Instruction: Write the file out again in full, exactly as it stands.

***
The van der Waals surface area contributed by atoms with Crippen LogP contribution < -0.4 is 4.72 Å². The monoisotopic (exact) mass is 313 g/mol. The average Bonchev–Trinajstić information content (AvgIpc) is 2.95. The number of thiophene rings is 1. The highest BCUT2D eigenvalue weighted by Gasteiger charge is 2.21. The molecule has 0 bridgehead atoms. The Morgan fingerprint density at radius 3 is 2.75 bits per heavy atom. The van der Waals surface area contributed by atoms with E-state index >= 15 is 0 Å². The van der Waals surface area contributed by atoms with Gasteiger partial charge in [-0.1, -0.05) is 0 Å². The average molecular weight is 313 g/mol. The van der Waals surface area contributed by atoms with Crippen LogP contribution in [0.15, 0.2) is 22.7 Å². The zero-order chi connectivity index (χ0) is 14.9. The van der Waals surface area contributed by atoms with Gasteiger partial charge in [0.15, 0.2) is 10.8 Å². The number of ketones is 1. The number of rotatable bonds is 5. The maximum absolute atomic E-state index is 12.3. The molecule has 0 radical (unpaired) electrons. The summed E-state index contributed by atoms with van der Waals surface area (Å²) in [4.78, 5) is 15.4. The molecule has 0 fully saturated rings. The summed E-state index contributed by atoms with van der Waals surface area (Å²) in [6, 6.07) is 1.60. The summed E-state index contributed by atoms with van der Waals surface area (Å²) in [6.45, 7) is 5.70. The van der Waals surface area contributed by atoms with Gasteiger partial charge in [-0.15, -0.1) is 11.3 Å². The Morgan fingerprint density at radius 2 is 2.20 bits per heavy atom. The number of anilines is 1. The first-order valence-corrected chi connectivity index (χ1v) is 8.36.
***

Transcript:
The van der Waals surface area contributed by atoms with Crippen LogP contribution < -0.4 is 4.72 Å². The monoisotopic (exact) mass is 313 g/mol. The average Bonchev–Trinajstić information content (AvgIpc) is 2.95. The number of thiophene rings is 1. The highest BCUT2D eigenvalue weighted by Gasteiger charge is 2.21. The molecule has 0 bridgehead atoms. The Morgan fingerprint density at radius 3 is 2.75 bits per heavy atom. The van der Waals surface area contributed by atoms with E-state index >= 15 is 0 Å². The van der Waals surface area contributed by atoms with Gasteiger partial charge in [-0.1, -0.05) is 0 Å². The average molecular weight is 313 g/mol. The van der Waals surface area contributed by atoms with Crippen LogP contribution in [0.15, 0.2) is 22.7 Å². The zero-order chi connectivity index (χ0) is 14.9. The van der Waals surface area contributed by atoms with Gasteiger partial charge in [0.15, 0.2) is 10.8 Å². The number of ketones is 1. The number of rotatable bonds is 5. The maximum absolute atomic E-state index is 12.3. The molecule has 0 radical (unpaired) electrons. The summed E-state index contributed by atoms with van der Waals surface area (Å²) in [4.78, 5) is 15.4. The molecule has 0 fully saturated rings. The summed E-state index contributed by atoms with van der Waals surface area (Å²) in [6, 6.07) is 1.60. The summed E-state index contributed by atoms with van der Waals surface area (Å²) in [6.45, 7) is 5.70. The van der Waals surface area contributed by atoms with Gasteiger partial charge in [-0.15, -0.1) is 11.3 Å². The Morgan fingerprint density at radius 2 is 2.20 bits per heavy atom. The number of anilines is 1. The first-order valence-corrected chi connectivity index (χ1v) is 8.36.